Welcome to the sIBL family, Blender!

Raise your glasses, brothers! Blender just joined the exquisite ranks of sIBL-supported programs.

Highslide JS

Blender extension builds a bridge to sIBL_GUI, enables quick lighting setups.
Screenshot by Jed Frechette.


Thanks to the development effort of Jed Frechette, Blender users can now enjoy the one-click environment lighting setup that the Smart IBL system is famous for. Integration is done thoroughly, by using sIBL_GUI as browser and central library management hub. If you already use sIBL_GUI in conjunction with 3dsMAX or Maya, the workflow with Blender will be familiar:
  • Pick an environment preset
  • Pick Blender as setup template
  • Click the Send to Software button
Photorealistic lighting couldn't be easier.

Links:
Download and installation instructions on wiki.blender.org
Say thanks or report bugs in our dev forum thread

To celebrate this historic event, enjoy this new free sIBL set of an iron bridge in full 16K glory:



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Welcome to the sIBL family, Blender!

Raise your glasses, brothers! Blender just joined the exquisite ranks of sIBL-supported programs.

Highslide JS

New Blender extension builds a bridge to sIBL_GUI for quick lighting and environment setups.
Screenshot by Jed Frechette.


Thanks to the development efforts of Jed Frechette, Blender users can now enjoy the one-click environment lighting setup that the Smart IBL system is famous for. Integration is done thoroughly, by using sIBL_GUI as browser and central library management hub. If you already use sIBL_GUI in conjunction with 3dsMAX or Maya, the workflow with Blender will be familiar:
  • Pick an environment preset
  • Pick Blender as setup template
  • Click the Send to Software button
Photorealistic lighting (and background integration) couldn't be easier.

Links:


Download and installation instructions on wiki.blender.org.
Say thanks or report bugs in our dev forum thread.

To celebrate this historic event, please enjoy this free sIBL-set of an iron bridge in full 16K glory.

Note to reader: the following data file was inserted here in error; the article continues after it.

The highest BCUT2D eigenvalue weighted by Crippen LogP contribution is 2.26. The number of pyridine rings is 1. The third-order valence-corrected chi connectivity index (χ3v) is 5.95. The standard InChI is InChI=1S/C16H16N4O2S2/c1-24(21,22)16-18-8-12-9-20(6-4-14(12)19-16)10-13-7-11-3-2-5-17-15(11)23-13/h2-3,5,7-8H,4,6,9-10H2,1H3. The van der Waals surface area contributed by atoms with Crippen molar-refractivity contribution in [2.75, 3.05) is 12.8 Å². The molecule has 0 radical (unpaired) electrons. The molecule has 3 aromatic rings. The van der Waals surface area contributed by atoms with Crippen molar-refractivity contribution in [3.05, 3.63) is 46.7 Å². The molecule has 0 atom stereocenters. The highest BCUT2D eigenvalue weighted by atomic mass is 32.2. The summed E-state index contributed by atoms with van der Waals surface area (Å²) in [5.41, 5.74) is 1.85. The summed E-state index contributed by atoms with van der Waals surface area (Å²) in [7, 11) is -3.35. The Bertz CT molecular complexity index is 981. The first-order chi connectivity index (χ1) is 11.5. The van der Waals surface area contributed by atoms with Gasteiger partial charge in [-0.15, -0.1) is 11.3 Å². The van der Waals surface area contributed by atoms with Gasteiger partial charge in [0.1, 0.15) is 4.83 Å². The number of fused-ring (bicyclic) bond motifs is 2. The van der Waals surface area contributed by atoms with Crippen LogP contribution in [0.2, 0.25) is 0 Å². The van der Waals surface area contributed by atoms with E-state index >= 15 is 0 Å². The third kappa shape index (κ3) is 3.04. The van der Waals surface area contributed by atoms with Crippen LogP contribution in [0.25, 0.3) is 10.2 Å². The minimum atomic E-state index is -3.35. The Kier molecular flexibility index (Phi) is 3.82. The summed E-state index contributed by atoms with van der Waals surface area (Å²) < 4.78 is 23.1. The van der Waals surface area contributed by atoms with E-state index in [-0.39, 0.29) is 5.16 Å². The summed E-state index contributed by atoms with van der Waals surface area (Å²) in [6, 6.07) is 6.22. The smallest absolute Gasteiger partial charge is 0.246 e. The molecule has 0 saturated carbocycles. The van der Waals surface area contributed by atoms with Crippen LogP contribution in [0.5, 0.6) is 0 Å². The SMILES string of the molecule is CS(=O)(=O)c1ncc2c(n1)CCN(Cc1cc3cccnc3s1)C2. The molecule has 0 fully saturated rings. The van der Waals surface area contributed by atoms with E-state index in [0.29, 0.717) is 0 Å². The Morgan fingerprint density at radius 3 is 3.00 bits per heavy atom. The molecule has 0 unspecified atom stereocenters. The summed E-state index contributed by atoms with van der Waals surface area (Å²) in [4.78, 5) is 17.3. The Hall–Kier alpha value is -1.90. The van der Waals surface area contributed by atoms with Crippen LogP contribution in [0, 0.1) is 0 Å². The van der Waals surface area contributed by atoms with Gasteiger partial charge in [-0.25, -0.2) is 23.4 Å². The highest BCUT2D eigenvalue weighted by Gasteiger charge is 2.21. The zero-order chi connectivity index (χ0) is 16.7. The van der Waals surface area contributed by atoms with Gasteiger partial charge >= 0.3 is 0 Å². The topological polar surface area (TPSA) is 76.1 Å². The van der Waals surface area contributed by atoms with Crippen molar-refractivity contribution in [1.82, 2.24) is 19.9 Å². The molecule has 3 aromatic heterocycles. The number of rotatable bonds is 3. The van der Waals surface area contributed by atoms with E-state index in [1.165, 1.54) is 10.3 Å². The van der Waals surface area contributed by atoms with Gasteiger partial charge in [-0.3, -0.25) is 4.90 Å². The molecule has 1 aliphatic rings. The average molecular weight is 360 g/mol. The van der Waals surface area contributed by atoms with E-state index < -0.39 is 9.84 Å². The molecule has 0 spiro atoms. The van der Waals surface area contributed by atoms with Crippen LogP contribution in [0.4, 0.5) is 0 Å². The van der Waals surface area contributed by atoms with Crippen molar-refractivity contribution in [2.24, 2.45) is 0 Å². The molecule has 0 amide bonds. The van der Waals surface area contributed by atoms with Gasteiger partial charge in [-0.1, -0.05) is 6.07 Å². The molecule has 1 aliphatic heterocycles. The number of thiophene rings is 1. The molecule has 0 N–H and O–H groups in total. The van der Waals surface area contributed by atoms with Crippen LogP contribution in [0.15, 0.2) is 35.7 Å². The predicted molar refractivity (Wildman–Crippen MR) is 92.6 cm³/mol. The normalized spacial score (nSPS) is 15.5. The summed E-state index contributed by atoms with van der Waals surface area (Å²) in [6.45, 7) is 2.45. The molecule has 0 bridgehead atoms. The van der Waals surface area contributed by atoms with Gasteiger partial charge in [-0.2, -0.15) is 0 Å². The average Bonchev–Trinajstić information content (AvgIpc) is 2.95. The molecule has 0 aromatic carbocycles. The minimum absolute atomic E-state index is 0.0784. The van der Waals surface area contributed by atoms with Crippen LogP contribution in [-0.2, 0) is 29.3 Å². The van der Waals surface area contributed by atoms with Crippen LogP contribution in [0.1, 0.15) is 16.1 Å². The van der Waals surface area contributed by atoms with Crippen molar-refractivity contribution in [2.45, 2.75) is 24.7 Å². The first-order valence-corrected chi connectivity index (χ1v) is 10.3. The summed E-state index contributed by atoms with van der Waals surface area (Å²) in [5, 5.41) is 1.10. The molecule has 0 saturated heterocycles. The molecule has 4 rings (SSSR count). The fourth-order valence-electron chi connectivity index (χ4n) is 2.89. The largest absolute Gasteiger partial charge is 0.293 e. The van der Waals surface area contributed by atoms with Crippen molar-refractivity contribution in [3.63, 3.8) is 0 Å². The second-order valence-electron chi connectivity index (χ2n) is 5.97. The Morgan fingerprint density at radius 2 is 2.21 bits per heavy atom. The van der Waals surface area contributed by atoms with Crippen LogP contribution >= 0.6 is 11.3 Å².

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KaleidoCam: the ultimate DSLR upgrade gadget

Highlight of this year's SIGGRAPH was the KaleidoCam, which introduces an entirely new idea to the world of photography. It's an add-on that goes between the lens and the camera, and it upgrades the camera's capabilities in ways never thought possible. Suddenly you have true single-shot multi-exposure HDR capture, multi-spectral imaging, variable polarization, you can even capture a light field with a pixel resolution that far exceeds what you can get out of a Lytro camera - and all that with your own DSLR and lenses!



The working principle is ingenious in its simplicity: The gadget contains a diffuse screen, that intercepts the light rays coming from the lens at the very same spot where the sensor would be. So instead of a sensor, there is now a rear-projection screen. A kaleidoscopic mirror arrangement then sends multiple copies of the image to the sensor (9 images in total, arranged in a 3x3 grid). The trick is now to insert different filters into the optical path of each of these images. For HDR, you would have varying ND filters - and voila, each snap of the shutter gives you 9 different exposures. Awesome!



I really hope to see this come to market soon, if the research group would go on Kickstarter they would already have my money! Read the detailed technical paper here, and make sure to scroll down and check out the data sets (original images captured with the prototype).

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Get the HDRI-Handbook 2.0 in a bundle!


My friends at Unified Color have just released version 3.0 of their professional HDR software line. That includes the stand-alone HDR Expose 3 and the Photoshop plugin 32Float v3 (which is what I use). As cherry on top, you get my HDRI-Handbook 2.0 bundled (the e-book version, that is).

This is an excellent updates, both programs run much faster, and the tonemapping algorithm is much improved. It now uses an adaptive tone curve to tune the overall contrast, similar to Picturenaut's Adaptive Logarithmic method.


Highslide JS

HDR Expose 3 also has a completely revamped HDR merge mode with a nice ghost removal tool (where you can manually pick the hero image for marked areas) and a rock-solid image alignment (where you can manually set down control points and let the frames warp into place accordingly). And of course, there are the trademark features of this product line that I love most: full 32-bit color editing, white balance, veiling glare removal, all while keeping the overbright areas of the HDR image intact and fully valid for further post processing. So, even if this won't become your primary HDR tool, it is a mighty powerful addition to your bag of tricks.